MY: How did you decide to have Larry LaLonde sing lead vocals on “I Want it Now”?

LC: I originally thought, “Well, maybe we could get somebody in there to sing it.” And then I thought it would just be great to have a different voice, and I asked Ler if he would do it. And he said, “Sure.” He didn’t even bat an eye, which surprised me because he’s usually pretty intimidated by the microphone. But he got right in there and belted it out, and I enjoyed it. He kind of has a John Lydon thing going.

MY: Any chance to get Larry to sing lead vocals on future Primus songs?

LC: I’m going to get him to sing all the Primus songs so I can relax, because it’s hard. We’re just going to do an evening of “Larry Sings Primus.” [laughs] That would be amazing – Ler sings The Cheese.

MY: What’s the easiest way you’ve found over the years to make Larry laugh?

LC: We’ve always pretty much known how to push each other’s funny bone, button or whatever the hell you want to call it. He was in the band even before I knew he could play guitar. If you read our book, Todd Huth quit the band, and the first person I thought of was Ler because he’d become such a good friend. I knew he played guitar, but I never really heard him play by himself because he was the rhythm guitar in a metal band. So he was buried by the main guy all the time. I said, “Hey, you want to do this?” He said, “Ok,” and there he was.

MY: Was there a point in your career where you felt like you really developed your voice as a musician and a vocalist?

LC: I’m still trying to figure it out. What the hell do I know? I think you go through periods. I’ve always said I was never the singer – I’m the narrator of Primus. That was always my thing. And then after we broke up in the late ’90s and I started playing with all these different musicians and all these different bands, I actually became more comfortable with my voice and learned to utilize what I had to the best of my ability. It’s not like I’m Pavarotti or anything. But singing through my schnozola and dealing with the vocal chords I’ve been given genetically, I’ve learned to harness them pretty well. So I’ve become much more comfortable with my voice over the past 10 or 15 years. For me, the 2000s was a huge growth period as a musician and a singer and a writer – more so than any other time in my life.

MY: What’s it like to be able to bring your son up on stage to perform with you now?

LC: It’s a spectacular thing. I always envied Tom Waits because he brings his son out and his family quite a lot. His son plays drums with him, and I always thought, “Man, that’s just the greatest thing.” And even friends of mine who have auto shops and their sons are working with them, I just think it’s an incredible thing. It always saddened me because I didn’t think that would ever happen because my son is a computer guy. He does all these things without telling anybody. He’s playing the banjo, which I knew that, but we go to a performance at school, and he comes out singing a Johnny Cash song and is belting it out and just killed everybody. I was like, “Holy shit!” So we had some time off, and I said, “Come on out and tour with me.” And it was spectacular – a great time. Part of the reason I did the Duo de Twang thing in front of the campfire was because [my son] and I went camping one time, and we sat around the campfire late at night. He played his banjo and I played my twang box, and away we went. It was good times.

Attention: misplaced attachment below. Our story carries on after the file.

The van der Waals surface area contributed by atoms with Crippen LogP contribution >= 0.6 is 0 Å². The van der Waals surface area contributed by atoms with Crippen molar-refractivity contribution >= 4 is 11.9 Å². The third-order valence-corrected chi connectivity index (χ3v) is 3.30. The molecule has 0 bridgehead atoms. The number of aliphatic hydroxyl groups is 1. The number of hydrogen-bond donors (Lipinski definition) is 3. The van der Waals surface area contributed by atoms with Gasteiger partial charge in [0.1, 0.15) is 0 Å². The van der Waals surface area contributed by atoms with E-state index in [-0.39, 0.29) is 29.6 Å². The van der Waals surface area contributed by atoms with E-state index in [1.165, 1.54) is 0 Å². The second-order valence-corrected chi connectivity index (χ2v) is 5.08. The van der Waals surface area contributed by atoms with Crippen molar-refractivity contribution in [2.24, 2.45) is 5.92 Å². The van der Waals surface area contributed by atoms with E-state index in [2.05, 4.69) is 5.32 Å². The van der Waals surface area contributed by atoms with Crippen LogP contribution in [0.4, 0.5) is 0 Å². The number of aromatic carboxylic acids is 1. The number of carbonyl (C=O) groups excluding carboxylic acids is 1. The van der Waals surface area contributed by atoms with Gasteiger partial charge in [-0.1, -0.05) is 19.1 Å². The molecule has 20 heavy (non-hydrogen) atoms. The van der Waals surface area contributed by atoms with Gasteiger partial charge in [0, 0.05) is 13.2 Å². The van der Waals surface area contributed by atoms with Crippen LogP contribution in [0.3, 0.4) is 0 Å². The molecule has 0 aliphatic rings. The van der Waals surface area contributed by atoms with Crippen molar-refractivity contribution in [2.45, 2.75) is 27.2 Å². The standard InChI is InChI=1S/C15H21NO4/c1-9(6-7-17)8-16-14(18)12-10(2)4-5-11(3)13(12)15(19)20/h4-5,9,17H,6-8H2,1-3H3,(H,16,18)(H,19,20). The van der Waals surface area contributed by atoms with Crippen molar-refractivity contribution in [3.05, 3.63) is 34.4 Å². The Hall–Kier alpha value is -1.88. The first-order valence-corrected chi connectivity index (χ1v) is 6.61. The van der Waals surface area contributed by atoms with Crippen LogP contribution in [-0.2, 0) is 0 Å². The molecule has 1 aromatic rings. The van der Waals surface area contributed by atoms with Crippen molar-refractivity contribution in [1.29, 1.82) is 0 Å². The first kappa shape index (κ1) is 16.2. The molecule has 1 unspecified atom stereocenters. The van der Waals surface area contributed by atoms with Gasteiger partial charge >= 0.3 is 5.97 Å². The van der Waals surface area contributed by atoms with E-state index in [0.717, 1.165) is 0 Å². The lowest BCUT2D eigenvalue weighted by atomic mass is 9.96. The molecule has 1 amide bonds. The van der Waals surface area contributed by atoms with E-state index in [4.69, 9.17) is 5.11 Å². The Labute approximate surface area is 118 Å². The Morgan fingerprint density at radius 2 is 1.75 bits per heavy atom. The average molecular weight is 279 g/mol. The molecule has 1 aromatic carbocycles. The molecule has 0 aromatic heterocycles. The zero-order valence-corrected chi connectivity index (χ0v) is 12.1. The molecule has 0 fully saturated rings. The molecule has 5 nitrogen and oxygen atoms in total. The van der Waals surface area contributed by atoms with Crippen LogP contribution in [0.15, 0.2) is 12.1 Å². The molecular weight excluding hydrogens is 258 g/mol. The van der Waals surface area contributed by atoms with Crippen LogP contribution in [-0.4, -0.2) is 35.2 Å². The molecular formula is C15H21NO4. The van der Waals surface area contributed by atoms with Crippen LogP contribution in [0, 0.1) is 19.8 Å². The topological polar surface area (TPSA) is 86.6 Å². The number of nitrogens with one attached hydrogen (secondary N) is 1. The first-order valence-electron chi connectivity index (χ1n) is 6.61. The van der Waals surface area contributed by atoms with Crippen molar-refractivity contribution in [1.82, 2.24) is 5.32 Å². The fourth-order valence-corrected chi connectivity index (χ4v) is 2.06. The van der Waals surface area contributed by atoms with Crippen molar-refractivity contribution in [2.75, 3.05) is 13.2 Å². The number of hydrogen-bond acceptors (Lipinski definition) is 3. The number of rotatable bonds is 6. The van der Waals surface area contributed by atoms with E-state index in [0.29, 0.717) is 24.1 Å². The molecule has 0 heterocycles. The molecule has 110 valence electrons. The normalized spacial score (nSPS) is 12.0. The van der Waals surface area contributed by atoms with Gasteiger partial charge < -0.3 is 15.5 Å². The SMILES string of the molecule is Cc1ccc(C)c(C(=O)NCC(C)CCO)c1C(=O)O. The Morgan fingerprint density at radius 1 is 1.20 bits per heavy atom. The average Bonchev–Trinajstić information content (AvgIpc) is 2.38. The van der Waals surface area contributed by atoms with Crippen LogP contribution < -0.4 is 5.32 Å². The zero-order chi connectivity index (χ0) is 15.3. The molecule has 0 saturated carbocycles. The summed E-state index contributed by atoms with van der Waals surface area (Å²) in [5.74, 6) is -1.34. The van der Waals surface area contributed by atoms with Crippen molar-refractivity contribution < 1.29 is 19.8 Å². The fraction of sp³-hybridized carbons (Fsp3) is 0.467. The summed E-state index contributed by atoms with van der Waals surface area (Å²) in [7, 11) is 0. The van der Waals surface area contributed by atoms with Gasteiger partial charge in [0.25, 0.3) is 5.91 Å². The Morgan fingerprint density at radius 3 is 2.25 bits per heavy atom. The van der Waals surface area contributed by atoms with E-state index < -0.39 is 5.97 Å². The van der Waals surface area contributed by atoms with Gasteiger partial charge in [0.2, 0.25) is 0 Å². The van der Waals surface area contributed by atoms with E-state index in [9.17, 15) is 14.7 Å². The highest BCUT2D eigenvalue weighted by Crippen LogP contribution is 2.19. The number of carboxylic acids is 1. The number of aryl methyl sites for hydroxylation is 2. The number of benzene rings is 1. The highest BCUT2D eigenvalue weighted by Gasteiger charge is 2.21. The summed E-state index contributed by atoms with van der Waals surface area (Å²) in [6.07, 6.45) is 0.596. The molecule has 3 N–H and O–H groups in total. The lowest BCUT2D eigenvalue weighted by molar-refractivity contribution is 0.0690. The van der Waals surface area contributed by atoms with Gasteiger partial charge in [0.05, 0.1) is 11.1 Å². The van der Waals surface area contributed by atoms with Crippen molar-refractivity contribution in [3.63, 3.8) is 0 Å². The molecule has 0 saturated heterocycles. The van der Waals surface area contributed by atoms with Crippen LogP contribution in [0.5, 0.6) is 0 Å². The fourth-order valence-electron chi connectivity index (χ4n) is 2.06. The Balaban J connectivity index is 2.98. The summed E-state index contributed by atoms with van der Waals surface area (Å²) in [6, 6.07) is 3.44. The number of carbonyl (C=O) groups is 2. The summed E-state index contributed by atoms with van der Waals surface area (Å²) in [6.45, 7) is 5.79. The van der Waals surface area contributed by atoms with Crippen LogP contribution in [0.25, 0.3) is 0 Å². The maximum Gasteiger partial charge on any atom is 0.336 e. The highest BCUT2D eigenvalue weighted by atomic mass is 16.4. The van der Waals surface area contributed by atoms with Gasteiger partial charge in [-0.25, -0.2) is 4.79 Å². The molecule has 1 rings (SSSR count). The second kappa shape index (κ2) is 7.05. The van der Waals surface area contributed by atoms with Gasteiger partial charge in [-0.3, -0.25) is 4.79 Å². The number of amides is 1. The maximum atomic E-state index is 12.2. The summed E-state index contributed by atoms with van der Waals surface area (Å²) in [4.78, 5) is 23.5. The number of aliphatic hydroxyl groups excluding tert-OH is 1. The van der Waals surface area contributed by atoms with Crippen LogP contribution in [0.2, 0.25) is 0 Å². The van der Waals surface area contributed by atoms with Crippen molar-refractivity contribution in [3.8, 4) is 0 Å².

MY: Is there a car engine you find particularly hard to work on?

LC: I find them all hard to work on, because I just don’t like working on them. I bang up my knuckles. But I’m a huge fan of the new mechanic’s gloves. Those are the greatest invention in the world because I spent years beating the shit out of my hands, and now I can wear these gloves and maintain the beauty of my fingers. My gloves are all beat to shit. I can see where I had my knuckles against some headers or something – the gloves are all melted, which would have normally been my flesh.

MY: Was it your idea to schedule a date of The Chocolate Factory Tour in Hershey?

LC: I think that was one of those things my manager thought would be clever, because I’ve never been to Hershey as far as I know. So it will be interesting. Are the streets paved with gumdrops and chocolate nuggets like The Simpsons episode “The Land of Chocolate?”

MY: It definitely doesn’t look like that. The streetlight posts are all topped with Hershey’s Kisses – that’s about it. And they just tore down the original chocolate factory last year.

LC: Huh. Why did they do that?

MY: They built a new factory in town. And I think they moved some of the processing to Mexico.

LC: [laughs] Jesus Christ. “God bless America!” [singing] That’s pretty bad when one of not even the most iconic candies – one of the most iconic things in America – is moved to Mexico. There you go. That kind of sums it up [laughs]. Well, that’s a sad thing. You just saddened me.

MY: I just have to say that I’m really excited to see you play. Primus has been number one on my bucket list of bands to see live for many years.

LS: All right. That doesn’t mean you’re going to kick the bucket after the show, are you? [laughs] Well, now it’s your Charlie Bucket list. And I’ll leave you on that note.

The Primus & the Chocolate Factory tour hits Hershey Theatre (15 E. Caracas Ave., Hershey) on April 24. 8pm. $37.35-$62.35. Click here for tickets.


 

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Posted in Music – Harrisburg, Music – Lancaster, Music – York, Music Features

Michael Yoder has been writing stories at numerous publications for more than a decade. His interests include impersonating Santa Claus, performing stand-up comedy and drawing circular objects. His dream is to win an Academy Award for Best Original Screenplay. Michael is a former features editor for Fly; he left in 2015.